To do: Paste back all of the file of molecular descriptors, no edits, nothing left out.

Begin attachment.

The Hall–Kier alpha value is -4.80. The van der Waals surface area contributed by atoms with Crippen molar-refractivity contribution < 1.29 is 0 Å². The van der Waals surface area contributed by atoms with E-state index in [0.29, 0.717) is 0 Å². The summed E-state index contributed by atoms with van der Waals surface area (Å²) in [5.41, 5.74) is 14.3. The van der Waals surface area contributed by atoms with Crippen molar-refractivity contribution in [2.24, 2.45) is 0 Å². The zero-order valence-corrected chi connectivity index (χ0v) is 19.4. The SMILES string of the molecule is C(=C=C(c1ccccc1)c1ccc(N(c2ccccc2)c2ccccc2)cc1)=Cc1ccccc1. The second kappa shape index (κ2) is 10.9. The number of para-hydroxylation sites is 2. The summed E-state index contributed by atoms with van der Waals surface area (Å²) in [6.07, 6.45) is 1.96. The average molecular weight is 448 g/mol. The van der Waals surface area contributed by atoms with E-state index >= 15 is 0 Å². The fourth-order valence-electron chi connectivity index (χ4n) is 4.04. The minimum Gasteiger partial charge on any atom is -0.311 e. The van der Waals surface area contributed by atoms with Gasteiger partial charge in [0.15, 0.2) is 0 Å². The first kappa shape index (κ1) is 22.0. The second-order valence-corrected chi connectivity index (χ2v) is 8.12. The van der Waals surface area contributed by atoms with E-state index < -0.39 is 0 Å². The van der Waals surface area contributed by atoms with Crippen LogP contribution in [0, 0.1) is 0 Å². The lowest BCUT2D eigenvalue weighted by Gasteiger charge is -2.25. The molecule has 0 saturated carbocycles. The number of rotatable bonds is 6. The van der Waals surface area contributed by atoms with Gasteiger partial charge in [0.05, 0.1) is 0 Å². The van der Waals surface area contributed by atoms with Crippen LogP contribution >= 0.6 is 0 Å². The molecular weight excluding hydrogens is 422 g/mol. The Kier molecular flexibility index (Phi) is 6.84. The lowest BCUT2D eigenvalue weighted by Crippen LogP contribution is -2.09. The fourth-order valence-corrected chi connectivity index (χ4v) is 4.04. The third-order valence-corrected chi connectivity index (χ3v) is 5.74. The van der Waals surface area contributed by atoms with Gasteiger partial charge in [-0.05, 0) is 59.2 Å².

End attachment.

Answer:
The Hall–Kier alpha value is -4.80. The van der Waals surface area contributed by atoms with Crippen molar-refractivity contribution < 1.29 is 0 Å². The van der Waals surface area contributed by atoms with E-state index in [0.29, 0.717) is 0 Å². The summed E-state index contributed by atoms with van der Waals surface area (Å²) in [5.41, 5.74) is 14.3. The van der Waals surface area contributed by atoms with Crippen molar-refractivity contribution in [2.24, 2.45) is 0 Å². The zero-order valence-corrected chi connectivity index (χ0v) is 19.4. The SMILES string of the molecule is C(=C=C(c1ccccc1)c1ccc(N(c2ccccc2)c2ccccc2)cc1)=Cc1ccccc1. The second kappa shape index (κ2) is 10.9. The number of para-hydroxylation sites is 2. The summed E-state index contributed by atoms with van der Waals surface area (Å²) in [6.07, 6.45) is 1.96. The average molecular weight is 448 g/mol. The van der Waals surface area contributed by atoms with E-state index >= 15 is 0 Å². The fourth-order valence-electron chi connectivity index (χ4n) is 4.04. The minimum Gasteiger partial charge on any atom is -0.311 e. The van der Waals surface area contributed by atoms with Gasteiger partial charge in [0.15, 0.2) is 0 Å². The first kappa shape index (κ1) is 22.0. The second-order valence-corrected chi connectivity index (χ2v) is 8.12. The van der Waals surface area contributed by atoms with E-state index < -0.39 is 0 Å². The van der Waals surface area contributed by atoms with Crippen LogP contribution in [0, 0.1) is 0 Å². The lowest BCUT2D eigenvalue weighted by Gasteiger charge is -2.25. The molecule has 0 saturated carbocycles. The number of rotatable bonds is 6. The van der Waals surface area contributed by atoms with Gasteiger partial charge in [0.05, 0.1) is 0 Å². The van der Waals surface area contributed by atoms with Crippen LogP contribution >= 0.6 is 0 Å². The molecular weight excluding hydrogens is 422 g/mol. The Kier molecular flexibility index (Phi) is 6.84. The lowest BCUT2D eigenvalue weighted by Crippen LogP contribution is -2.09. The fourth-order valence-corrected chi connectivity index (χ4v) is 4.04. The third-order valence-corrected chi connectivity index (χ3v) is 5.74. The van der Waals surface area contributed by atoms with Gasteiger partial charge in [-0.05, 0) is 59.2 Å².